554 REPORT OF NATIONAL MUSEUM, 1888. Mr. R. W. Fclkiii*, in a study of the Maidu or Moru negroes of Central Africa, 5o north latitude, 30^ 20' east longitude, describes the fire-making of that tribe. He says that one piece of wood about the size and shape of a large pencil is rotated in a hole in a flat piece of hard wood. One man holds the wood steady whilst two others take it in turn to rotate tlie stick. This article of Mr. Felkin's is commended to ethnologists as a model ethnologic study in method and research. That veteran and renowned explorer, Dr. Schweinfurth, gives the following: The method of obtaining fire, practiced alike by the natives of the Nile lands and of the adjacent country in the Welle system, consists simply in rubbing together two hard sticks at right-angles to one another till a spark is emitted. The hard twigs of theJvona senegalensis are usually selected for the purpose. Underneath them is placed either a stone or something upon which a little pile of embers has been laid; the friction of the upper piece of wood wears a hole in the lower, and soon a spark is caught by the ashes and is fanned into a flame with dry grass, which is swung to and fro to cause a draught, the whole proceeding being a marvel which might well-nigh eclipse the magic of my lucifer matches.! Kaffir fire-making is described in some detail in the following: The Kaffir blacksmith never need trouble himself about the means of obtaining a fire. Should he set up his forge in the vicinity of a Kraal, the simplest plan is to send his assistant for a fire-brand from one of the huts. But if he should prefer, as is often the case, to work .at some distance from the huts, he can procure firo with perfect certainty, though not without some labor. He first procures two sticks, one of them taken from a soft-wood tree and the other from an acacia or some other tree that furnishes a hard wood. Of course both sticks must be thoroughly dry, a condi- tion about which there is little difficulty in so hot a climate. His next care is to shape one end of the hard stick into a point and to bore a small hole in the middle of the soft stick. He now squats down * * * places the pointed tip of the hard stick in the hole of the soft stick, and, taking the former between his hands, twirls it backwards and forwards with extreme rapidity. As he goes on the hole becomes enlarged and a small quantitj' of very fine dust falls into it, being rubbed away by the friction. Presently the dust is seen to darken in color, then to become nearly black, and presently a very slight smoke is seen to rise. The Kaffir now redoubles his efforts; he aids the effect of the revolving stick by his breath, and in a few more seconds the dust bursts into a flame. The exertion required by this operation is very severe, and by the time the fire manifests itself the producer is bathed in perspiration. Usually two men at least take part in fire-making, and by dividing the labor very much shorten the process. It is evident that if the perpendicular stick be thus worked, the hands must gra<lually slide down until they reach the point. The soli- tary Kaffir would then be obliged to stop the stick, shift his hands to the top, and begin again, thus losing much valuable time. But when two Kaffirs unite in fire- making, one sits opposite the other, and as soon as he sees that his comrade's hands have nearly woiked themselves down to the bottom of the stick he places his own hands on the top, continues the movement, and relieves his friend. Thus the move- ment of the stick is never checked for a moment, and the operation is consequently hastened. Moreover, considerable assistance is given by the second Kaffir keeping the dust properly arranged round the point of the stick and by taking the part of the bellows, so as to allow his comrade to expend all his strength in twirling.t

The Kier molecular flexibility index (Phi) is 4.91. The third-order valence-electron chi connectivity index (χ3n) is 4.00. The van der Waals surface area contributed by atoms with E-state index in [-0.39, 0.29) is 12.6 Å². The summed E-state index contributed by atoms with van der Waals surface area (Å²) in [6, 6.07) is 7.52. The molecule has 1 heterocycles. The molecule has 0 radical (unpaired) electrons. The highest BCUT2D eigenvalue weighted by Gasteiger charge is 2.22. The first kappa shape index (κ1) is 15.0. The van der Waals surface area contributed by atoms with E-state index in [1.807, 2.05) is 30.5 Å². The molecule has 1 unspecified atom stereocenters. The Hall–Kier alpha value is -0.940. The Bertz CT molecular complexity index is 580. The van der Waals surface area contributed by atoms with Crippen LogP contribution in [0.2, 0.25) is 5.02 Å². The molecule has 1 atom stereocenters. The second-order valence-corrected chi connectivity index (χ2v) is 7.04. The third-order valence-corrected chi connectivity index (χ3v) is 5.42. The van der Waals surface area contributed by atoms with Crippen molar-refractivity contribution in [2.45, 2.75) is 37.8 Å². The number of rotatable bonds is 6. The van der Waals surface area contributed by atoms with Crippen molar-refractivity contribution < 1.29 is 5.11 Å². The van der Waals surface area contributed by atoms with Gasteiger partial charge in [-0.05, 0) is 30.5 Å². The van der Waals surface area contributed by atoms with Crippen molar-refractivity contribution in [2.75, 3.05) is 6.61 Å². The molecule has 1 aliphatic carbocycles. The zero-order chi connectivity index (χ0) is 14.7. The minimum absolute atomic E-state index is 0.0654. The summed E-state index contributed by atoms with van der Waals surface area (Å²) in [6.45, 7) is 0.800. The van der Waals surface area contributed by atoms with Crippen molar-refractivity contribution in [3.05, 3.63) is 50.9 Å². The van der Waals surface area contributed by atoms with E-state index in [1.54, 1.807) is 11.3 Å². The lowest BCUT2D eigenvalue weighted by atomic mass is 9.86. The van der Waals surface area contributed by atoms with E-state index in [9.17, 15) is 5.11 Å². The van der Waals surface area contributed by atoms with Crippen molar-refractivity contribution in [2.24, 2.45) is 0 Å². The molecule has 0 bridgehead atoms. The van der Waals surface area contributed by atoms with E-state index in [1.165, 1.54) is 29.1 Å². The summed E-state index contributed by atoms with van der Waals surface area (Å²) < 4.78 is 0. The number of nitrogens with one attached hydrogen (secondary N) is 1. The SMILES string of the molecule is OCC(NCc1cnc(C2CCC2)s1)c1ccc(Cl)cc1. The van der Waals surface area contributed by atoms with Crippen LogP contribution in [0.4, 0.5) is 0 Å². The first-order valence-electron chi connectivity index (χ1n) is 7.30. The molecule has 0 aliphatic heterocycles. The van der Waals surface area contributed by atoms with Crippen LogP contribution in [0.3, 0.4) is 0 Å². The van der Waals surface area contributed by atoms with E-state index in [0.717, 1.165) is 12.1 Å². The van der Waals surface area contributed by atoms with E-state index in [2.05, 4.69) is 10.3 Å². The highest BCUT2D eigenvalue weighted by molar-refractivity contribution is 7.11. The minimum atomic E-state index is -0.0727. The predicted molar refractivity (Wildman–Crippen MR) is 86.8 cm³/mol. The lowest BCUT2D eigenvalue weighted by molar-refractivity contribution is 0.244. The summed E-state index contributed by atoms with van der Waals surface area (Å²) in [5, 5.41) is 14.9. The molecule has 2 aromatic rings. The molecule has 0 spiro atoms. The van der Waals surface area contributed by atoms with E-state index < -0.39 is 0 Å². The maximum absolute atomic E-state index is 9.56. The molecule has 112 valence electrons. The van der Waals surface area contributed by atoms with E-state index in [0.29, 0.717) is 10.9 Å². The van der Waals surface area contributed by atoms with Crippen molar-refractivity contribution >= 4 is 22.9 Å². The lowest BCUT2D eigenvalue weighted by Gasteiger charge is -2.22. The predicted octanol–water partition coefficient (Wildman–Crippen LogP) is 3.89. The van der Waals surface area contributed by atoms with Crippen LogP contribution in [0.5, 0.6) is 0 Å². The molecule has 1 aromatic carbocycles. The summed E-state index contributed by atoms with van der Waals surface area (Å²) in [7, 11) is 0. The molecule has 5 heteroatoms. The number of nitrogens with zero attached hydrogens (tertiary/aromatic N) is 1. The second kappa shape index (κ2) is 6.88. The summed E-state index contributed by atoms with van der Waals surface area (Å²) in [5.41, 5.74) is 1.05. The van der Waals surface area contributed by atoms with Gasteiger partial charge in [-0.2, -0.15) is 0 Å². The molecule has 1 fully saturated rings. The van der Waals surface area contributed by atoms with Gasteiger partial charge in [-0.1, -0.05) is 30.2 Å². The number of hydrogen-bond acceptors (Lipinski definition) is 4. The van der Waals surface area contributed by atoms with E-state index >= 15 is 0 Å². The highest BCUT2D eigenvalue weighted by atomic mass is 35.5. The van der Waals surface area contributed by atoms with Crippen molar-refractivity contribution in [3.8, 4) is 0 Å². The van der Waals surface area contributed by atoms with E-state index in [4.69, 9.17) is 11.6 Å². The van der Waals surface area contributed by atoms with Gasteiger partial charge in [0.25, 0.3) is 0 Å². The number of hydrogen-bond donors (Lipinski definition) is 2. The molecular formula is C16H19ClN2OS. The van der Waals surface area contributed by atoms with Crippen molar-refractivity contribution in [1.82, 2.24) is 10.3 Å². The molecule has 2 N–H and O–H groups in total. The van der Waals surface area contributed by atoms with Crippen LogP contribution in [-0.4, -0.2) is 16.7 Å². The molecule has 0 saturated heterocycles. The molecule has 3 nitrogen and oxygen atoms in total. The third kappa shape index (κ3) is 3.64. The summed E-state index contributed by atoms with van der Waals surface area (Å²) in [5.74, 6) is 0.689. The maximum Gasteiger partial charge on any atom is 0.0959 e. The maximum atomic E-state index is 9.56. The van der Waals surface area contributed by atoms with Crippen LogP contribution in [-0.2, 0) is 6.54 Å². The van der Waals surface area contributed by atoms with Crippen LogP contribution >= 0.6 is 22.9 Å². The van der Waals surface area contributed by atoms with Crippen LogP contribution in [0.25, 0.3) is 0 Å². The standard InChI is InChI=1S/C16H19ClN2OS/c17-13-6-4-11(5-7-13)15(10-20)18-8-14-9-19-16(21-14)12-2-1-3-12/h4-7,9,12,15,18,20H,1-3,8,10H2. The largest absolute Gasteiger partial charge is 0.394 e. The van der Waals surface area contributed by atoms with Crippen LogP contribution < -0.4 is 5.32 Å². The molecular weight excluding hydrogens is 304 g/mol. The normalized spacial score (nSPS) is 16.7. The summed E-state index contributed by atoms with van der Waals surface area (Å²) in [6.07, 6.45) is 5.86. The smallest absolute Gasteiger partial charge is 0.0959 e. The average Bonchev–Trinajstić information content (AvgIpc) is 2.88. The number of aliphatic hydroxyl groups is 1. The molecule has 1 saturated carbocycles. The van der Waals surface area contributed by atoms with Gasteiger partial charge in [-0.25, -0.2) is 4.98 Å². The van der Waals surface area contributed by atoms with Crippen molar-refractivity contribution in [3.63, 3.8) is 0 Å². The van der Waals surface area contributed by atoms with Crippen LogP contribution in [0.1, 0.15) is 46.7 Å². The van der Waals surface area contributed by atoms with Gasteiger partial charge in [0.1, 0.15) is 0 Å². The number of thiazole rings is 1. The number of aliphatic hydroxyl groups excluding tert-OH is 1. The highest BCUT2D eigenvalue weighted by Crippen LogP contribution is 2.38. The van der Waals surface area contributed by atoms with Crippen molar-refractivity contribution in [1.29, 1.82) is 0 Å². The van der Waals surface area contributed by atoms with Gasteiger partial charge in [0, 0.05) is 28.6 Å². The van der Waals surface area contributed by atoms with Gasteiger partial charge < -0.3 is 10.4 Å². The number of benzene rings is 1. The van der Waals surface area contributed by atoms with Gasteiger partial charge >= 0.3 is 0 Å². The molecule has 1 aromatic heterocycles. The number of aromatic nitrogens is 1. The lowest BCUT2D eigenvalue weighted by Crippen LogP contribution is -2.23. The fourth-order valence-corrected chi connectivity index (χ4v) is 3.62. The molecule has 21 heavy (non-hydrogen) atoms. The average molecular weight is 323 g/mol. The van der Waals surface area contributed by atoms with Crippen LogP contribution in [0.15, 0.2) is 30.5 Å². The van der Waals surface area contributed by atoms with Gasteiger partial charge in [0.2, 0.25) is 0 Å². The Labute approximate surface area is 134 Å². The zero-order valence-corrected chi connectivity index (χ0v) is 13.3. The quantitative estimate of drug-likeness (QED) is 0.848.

- Proc. Royal Sec. Edinburgh. Session of 1883-'84. p. 309.
t Schweinfurth.— The Heart of Africa. New York, 1874. i, 531, 532. I J. Q. Wood.— The Natural History of Man. i, p. 101.